Generators

Generating a new table (among supported column formats are String, Integer, Float, Date, Array, Hash):

ajaila g table TableName user_name:String score:Float

When you run this command from your console, a new file appears. This file is called table_name.table.rb and located at sandbox/tables. All tables exist in the context of MongoMapper (ORM of MongoDB). One great thing about it is that there is no need for migrations.

Generating a new selector is done within the following command:

ajaila g selector SomeSelector table:TableName file:users.csv

Generating a new miner:

ajaila g miner SuperMiner table:InputTable table:OutputTable

Generating a new presenter:

ajaila g presenter SuperPresenter table:SuperPuper

Looking Around

Listing all selectors:

ajaila selectors

Listing all miners:

ajaila miners

Listing all tables:

ajaila tables

Executing

Running a selector:

ajaila run selector SomeSelector

Running a miner:

ajaila run miner SuperMiner

Running a dashboard with presenters:

ajaila run

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Architecture

The platform consists of two blocks. Among them: Datasets and Sandbox. They exist in the context of Ajaila Environment, which provides everything with a library of methods and allows to generate new instances (selectors, miners, tables, presenters). There is also a Dashboard, which aggregates all information about the particular project (dashboard allows to observe the content of all presenters inside the project).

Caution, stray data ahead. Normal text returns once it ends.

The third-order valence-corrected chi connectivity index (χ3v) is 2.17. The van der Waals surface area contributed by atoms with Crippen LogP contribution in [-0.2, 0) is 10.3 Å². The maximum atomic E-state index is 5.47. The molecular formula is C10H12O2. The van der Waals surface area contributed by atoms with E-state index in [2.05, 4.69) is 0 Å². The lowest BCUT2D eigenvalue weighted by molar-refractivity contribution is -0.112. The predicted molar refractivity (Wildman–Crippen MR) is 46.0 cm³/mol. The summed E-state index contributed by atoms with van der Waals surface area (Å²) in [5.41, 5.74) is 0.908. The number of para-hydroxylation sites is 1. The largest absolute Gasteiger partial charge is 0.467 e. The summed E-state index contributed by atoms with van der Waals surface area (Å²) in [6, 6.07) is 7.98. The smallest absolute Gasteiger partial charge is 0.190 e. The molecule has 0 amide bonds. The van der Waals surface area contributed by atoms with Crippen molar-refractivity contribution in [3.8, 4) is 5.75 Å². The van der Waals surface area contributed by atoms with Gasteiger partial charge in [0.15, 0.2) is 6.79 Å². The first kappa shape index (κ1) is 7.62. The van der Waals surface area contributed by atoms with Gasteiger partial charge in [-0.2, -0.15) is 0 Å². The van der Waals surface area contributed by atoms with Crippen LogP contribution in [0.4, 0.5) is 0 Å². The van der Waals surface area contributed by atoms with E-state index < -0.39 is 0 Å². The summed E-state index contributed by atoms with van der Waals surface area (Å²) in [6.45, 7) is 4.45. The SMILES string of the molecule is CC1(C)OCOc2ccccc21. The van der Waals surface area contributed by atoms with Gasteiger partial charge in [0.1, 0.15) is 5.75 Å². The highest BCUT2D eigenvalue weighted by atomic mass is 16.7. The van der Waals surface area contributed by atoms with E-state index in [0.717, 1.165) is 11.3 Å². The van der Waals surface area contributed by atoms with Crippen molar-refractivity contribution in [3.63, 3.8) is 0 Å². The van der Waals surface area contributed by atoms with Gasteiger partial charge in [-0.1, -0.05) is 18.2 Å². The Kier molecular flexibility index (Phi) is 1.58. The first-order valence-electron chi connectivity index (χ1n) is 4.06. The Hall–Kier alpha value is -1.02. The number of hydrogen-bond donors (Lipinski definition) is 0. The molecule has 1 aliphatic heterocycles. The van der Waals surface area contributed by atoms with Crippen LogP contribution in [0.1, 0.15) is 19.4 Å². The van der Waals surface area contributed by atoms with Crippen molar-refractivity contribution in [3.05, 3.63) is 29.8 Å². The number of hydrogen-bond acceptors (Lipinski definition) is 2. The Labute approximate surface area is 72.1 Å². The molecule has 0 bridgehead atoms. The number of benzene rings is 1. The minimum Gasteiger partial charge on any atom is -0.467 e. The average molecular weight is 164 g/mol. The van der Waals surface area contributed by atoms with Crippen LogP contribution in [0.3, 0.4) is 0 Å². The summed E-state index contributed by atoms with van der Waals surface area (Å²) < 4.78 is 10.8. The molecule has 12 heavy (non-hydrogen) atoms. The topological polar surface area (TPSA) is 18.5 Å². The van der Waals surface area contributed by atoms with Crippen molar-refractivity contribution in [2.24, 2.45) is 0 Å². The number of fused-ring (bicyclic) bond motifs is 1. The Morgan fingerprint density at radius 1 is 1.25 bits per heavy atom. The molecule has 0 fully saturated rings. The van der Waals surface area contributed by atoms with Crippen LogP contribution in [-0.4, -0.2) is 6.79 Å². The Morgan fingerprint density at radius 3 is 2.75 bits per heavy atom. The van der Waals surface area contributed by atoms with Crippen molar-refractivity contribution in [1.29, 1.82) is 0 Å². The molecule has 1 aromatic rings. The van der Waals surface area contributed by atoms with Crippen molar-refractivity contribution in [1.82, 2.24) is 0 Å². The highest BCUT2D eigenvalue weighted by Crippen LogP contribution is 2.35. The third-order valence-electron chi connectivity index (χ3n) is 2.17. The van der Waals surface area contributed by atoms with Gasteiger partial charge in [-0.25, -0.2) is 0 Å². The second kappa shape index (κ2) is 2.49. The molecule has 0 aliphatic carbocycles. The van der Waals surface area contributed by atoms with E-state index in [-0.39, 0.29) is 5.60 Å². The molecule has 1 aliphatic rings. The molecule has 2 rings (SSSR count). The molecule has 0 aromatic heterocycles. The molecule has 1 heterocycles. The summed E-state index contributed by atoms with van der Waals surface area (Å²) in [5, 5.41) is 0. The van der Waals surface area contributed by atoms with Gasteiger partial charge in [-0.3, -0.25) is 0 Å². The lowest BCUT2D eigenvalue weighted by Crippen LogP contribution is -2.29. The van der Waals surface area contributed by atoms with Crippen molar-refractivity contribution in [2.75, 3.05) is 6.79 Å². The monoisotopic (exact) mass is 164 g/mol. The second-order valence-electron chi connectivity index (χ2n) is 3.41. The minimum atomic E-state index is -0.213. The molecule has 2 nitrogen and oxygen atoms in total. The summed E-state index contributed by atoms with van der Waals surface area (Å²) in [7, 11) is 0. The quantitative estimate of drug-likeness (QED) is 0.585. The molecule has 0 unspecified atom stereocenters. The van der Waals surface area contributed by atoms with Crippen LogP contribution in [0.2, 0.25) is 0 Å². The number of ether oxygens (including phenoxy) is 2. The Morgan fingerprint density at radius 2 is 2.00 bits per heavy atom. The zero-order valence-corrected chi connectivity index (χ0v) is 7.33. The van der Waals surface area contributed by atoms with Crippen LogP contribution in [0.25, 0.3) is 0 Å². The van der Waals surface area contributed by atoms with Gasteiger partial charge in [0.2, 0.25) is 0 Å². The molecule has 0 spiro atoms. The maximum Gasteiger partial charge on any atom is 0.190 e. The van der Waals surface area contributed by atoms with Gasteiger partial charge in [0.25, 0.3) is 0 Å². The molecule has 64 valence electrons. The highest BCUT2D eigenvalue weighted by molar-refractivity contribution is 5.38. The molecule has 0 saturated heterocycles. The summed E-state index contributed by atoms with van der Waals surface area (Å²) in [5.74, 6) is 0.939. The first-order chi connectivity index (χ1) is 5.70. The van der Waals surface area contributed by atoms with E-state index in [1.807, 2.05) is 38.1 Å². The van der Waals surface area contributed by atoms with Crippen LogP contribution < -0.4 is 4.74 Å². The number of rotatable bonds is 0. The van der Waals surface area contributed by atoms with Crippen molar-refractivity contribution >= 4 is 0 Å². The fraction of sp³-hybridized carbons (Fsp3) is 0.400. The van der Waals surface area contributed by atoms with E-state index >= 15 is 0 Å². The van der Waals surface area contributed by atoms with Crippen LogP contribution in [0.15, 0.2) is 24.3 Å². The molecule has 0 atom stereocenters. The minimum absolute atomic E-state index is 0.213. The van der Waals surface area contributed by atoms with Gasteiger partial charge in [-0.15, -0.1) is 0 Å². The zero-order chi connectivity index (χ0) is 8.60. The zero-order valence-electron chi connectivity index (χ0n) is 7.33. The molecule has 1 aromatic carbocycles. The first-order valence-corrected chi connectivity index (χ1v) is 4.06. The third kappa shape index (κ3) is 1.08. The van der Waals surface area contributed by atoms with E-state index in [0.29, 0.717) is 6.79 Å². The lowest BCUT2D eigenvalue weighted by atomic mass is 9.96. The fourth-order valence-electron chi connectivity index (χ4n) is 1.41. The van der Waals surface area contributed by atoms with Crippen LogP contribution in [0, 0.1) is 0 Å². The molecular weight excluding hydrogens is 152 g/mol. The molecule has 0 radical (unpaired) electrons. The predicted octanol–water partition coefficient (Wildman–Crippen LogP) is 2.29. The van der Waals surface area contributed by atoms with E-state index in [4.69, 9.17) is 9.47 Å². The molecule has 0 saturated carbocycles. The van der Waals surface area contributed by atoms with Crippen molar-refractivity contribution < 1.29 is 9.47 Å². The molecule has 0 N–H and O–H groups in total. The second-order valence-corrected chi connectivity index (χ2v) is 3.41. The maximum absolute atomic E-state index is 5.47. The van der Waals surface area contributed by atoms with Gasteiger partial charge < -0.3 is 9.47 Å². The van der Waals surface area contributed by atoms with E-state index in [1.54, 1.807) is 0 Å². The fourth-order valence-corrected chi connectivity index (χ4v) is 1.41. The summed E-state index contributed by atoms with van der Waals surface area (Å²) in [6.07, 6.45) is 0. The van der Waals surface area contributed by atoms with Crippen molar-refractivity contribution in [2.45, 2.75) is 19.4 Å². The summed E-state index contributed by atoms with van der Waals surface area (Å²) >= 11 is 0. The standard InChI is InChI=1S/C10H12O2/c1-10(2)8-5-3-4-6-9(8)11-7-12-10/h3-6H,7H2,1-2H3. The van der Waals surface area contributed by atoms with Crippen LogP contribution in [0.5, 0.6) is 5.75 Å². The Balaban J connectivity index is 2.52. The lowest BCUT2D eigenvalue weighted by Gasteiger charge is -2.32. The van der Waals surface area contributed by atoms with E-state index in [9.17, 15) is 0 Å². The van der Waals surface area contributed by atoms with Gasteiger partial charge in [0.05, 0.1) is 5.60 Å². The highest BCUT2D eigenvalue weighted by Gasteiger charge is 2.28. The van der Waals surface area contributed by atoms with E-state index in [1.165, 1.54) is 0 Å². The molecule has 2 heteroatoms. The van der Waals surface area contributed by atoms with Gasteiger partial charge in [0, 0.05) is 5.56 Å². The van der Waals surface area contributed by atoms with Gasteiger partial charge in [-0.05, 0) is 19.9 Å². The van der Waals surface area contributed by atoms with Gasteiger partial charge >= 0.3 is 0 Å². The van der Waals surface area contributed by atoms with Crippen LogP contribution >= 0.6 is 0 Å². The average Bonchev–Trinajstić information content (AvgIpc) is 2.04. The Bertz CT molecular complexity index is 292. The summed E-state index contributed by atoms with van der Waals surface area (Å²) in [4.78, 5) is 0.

Ajaila v.0.0.2 Architecture

Datasets vs. Sandbox

Datasets and Sandbox are split according to their usage frequency.

While creating a new project, we run selectors only once or at least they are built for that. Selectors parse CSV files and turn static pieces of data into dynamic ones.

On the other hand, everything in the Sandbox is changed much more often (miners, presenters, tables and even helpers).

I found this kind of approach valuable and hope that you'll get used to it and appreciate it as well.

Datasets Explained

After creating a new project simply put all static files inside datasets/raw. For now there is only a CSV format supported within selectors. If you need some other format - just ask me to help by creating a new issue.

Selectors are the dwellers of Datasets folder. This dudes are very important. Let's look at the Sandbox decomposition:

Sandbox = Sand + Box

Selectors simply fill an empty box within the data. As soon as Sandbox is ready we move to the next step of our workflow. Selectors are left behind and we are making a short bio for each Datasets dweller.

Inside Selector